If you wanted proscribe things for the betterment of the community you should proscribe content (e.g. hate speech) rather than language.


this comment is the exemplar par excellence of what your rules produce:


for many hours it was the highest ranking comment on that post. it is pure invective cloaked in "constructive criticism". it took me pointing outing how absolutely rude it was for it to start bubbling down. i'm not a hero. i'm simply pointing out that it is absolutely necessary to point out when someone is being rude.

peatfreak 9 days ago [flagged] [dead] [-]

This is going to sound snobby to some people but I don't care. I really believe this.

The whole book is written in Markdown. This is a huge red flag for me and the book goes in to the "no" pile pretty much immediately.

Distributed computation is a complex and complicated discipline. Moreover if you're going to write a book and you don't even realize that Markdown is completely inappropriate it calls in to question your authoring skills.

At best the use of Markdown is lazy.

If you are an expert in distributed computation I assume that you're probably capable of using LaTeX, DocBook, *roff, or some other appropriate technical authoring system.

"Please don't post shallow dismissals, especially of other people's work. A good critical comment teaches us something."


It doesn't come off as snobby or even pretentious, merely facile. The author has publications in distributed systems in reputed journals, is currently researching and teaching on distributed systems, and has worked with the Scala community for quite some time so at the very least she is competent and knows the subject.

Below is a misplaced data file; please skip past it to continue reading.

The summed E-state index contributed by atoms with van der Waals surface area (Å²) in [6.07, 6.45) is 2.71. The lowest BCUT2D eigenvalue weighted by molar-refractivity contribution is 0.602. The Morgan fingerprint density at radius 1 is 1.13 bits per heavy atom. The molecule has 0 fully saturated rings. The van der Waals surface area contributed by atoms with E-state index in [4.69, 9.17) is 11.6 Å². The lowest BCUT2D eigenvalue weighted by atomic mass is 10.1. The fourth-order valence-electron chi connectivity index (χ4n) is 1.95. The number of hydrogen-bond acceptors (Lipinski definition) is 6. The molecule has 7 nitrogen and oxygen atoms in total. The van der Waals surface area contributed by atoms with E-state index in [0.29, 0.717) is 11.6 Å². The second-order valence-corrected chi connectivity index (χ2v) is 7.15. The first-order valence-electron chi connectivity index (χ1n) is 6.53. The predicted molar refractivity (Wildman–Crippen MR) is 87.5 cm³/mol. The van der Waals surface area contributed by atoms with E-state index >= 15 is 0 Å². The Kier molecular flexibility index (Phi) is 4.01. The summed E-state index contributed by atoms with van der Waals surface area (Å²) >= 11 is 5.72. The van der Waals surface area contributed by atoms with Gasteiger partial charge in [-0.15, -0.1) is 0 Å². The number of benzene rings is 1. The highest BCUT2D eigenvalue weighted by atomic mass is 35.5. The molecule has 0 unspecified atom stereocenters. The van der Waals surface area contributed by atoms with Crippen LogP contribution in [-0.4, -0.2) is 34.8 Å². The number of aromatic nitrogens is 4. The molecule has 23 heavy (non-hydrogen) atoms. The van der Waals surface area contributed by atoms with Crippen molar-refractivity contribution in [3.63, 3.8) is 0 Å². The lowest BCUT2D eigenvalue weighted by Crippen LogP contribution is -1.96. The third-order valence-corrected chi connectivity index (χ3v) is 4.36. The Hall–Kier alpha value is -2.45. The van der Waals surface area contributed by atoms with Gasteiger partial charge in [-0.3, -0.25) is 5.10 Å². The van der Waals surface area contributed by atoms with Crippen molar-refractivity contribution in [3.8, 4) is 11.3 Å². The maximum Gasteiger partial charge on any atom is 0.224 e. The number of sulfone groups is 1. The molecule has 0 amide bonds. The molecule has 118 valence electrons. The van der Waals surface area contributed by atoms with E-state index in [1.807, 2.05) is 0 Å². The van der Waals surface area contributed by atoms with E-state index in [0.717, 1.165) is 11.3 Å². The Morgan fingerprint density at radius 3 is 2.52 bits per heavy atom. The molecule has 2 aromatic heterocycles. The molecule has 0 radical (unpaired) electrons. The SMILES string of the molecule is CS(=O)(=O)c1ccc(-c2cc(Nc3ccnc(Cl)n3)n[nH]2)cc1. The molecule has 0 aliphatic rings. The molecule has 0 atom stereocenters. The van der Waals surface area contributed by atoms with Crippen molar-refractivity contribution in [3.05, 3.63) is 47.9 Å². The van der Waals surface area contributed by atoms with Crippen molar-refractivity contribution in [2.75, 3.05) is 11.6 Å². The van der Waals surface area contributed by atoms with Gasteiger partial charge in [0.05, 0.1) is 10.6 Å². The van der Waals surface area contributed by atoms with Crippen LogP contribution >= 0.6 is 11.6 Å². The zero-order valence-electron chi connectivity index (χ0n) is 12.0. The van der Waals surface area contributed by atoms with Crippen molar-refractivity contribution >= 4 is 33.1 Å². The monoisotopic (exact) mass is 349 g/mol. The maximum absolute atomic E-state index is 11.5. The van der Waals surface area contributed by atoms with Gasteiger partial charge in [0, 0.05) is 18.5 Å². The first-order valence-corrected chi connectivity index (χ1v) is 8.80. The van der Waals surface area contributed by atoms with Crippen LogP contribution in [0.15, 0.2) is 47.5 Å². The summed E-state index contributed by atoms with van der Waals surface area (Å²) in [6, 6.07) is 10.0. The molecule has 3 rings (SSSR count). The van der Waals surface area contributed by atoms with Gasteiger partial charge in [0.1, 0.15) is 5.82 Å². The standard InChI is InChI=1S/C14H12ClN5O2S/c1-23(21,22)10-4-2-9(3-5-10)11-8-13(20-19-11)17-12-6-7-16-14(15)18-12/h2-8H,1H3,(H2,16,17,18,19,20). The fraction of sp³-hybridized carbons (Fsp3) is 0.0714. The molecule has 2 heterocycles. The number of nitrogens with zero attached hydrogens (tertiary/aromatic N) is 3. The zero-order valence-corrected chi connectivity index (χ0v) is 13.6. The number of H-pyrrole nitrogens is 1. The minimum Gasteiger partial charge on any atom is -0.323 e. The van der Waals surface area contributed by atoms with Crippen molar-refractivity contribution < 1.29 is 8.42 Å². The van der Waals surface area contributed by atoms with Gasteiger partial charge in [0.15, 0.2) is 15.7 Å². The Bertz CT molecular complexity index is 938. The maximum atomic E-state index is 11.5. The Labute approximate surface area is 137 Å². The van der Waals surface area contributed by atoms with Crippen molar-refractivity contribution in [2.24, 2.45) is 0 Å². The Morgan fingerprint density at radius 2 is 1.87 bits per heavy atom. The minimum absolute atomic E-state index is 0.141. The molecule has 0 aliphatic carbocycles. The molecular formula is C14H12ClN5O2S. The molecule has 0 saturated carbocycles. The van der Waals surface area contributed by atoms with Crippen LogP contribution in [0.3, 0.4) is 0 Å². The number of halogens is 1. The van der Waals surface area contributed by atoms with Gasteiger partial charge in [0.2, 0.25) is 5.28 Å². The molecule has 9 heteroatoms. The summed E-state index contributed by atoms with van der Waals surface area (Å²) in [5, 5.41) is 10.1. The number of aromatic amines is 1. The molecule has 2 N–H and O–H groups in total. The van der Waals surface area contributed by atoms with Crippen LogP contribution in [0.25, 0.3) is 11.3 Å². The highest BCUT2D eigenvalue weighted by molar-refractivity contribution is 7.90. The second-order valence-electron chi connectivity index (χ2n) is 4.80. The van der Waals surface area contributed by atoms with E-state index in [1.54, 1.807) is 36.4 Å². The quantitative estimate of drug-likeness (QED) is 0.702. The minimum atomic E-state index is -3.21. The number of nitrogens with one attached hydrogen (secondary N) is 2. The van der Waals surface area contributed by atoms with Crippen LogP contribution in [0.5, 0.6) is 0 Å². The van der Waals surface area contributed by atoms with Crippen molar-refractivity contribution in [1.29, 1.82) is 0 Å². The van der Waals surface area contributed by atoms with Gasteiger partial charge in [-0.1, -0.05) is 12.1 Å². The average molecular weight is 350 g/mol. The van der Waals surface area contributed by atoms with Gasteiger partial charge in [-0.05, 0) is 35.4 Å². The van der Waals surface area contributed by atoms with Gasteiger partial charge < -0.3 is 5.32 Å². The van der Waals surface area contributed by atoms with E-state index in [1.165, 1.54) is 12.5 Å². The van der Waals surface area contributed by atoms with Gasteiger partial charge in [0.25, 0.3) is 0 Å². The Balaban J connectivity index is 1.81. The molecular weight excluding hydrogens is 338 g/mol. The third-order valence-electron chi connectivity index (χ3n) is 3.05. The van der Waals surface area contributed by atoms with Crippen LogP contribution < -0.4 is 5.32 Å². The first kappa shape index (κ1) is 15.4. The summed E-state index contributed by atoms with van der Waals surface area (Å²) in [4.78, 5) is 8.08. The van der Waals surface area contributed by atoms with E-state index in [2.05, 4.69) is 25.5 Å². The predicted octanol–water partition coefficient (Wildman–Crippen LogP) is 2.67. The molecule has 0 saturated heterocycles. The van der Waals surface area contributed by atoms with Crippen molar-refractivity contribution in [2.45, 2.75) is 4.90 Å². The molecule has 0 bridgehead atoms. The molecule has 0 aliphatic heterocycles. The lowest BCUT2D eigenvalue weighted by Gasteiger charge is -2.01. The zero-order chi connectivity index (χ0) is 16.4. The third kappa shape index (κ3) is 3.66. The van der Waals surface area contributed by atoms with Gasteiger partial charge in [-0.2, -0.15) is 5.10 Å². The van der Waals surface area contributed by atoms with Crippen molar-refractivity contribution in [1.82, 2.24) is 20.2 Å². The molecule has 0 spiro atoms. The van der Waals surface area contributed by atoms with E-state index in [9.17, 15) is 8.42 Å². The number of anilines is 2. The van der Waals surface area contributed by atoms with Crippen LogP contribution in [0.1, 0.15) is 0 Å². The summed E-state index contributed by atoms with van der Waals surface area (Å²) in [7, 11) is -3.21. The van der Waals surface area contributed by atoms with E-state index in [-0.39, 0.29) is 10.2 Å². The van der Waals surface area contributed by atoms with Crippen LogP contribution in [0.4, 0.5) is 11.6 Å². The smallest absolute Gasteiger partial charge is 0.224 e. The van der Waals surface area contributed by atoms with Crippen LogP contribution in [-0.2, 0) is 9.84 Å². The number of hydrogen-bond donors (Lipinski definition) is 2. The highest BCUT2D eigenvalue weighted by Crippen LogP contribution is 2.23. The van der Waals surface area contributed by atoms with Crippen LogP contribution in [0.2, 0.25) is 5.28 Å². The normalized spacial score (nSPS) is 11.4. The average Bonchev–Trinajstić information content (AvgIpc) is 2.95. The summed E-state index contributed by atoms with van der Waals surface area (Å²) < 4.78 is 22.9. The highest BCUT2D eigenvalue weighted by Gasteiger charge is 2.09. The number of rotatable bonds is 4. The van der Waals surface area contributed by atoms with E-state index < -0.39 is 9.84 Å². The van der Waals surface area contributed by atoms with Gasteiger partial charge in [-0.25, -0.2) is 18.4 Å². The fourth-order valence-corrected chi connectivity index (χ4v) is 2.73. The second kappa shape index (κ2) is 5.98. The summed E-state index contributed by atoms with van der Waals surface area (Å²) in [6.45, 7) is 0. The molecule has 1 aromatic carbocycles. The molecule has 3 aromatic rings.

Dismissing content because it's written in markdown without providing good reasons, such as quality of content or specifically how the presentation hinders proper communication is indeed quite lazy. If you want people to take you seriously, please try to be more precise in your criticism.

What does writing in Markdown have to do with the complexity of the topic? Heather Miller is an assistant professor at CMU and well respected and certainly an expert in this context. Clearly she believed Markdown was sufficient for her purpose and/or wanted to leverage the other benefits beyond just its simplicity. Did you see that book is being rendered on a site? http://dist-prog-book.com/chapter/2/futures.html
throwqwerty 9 days ago [flagged] [dead] [-]

>What does writing in Markdown have to do with the complexity of the topic?

nothing. the person you're responding to just wants to feel very good about themselves without actually engaging with the material.

Reacting to a bad comment with an even worse comment is not ok here. It's against the site guidelines, and you've been doing it a lot. We've had to ban you before for that, so would you please stop?

If you're posting to HN, you're responsible for helping to take care of this place, to the best of your ability and awareness. If others are wrong, correct them respectfully. If they are ignorant, teach them. If you know more, share some of what you know so the rest of us can learn. Being an asshole and tearing others down helps no one, and worsens the very things you're complaining about.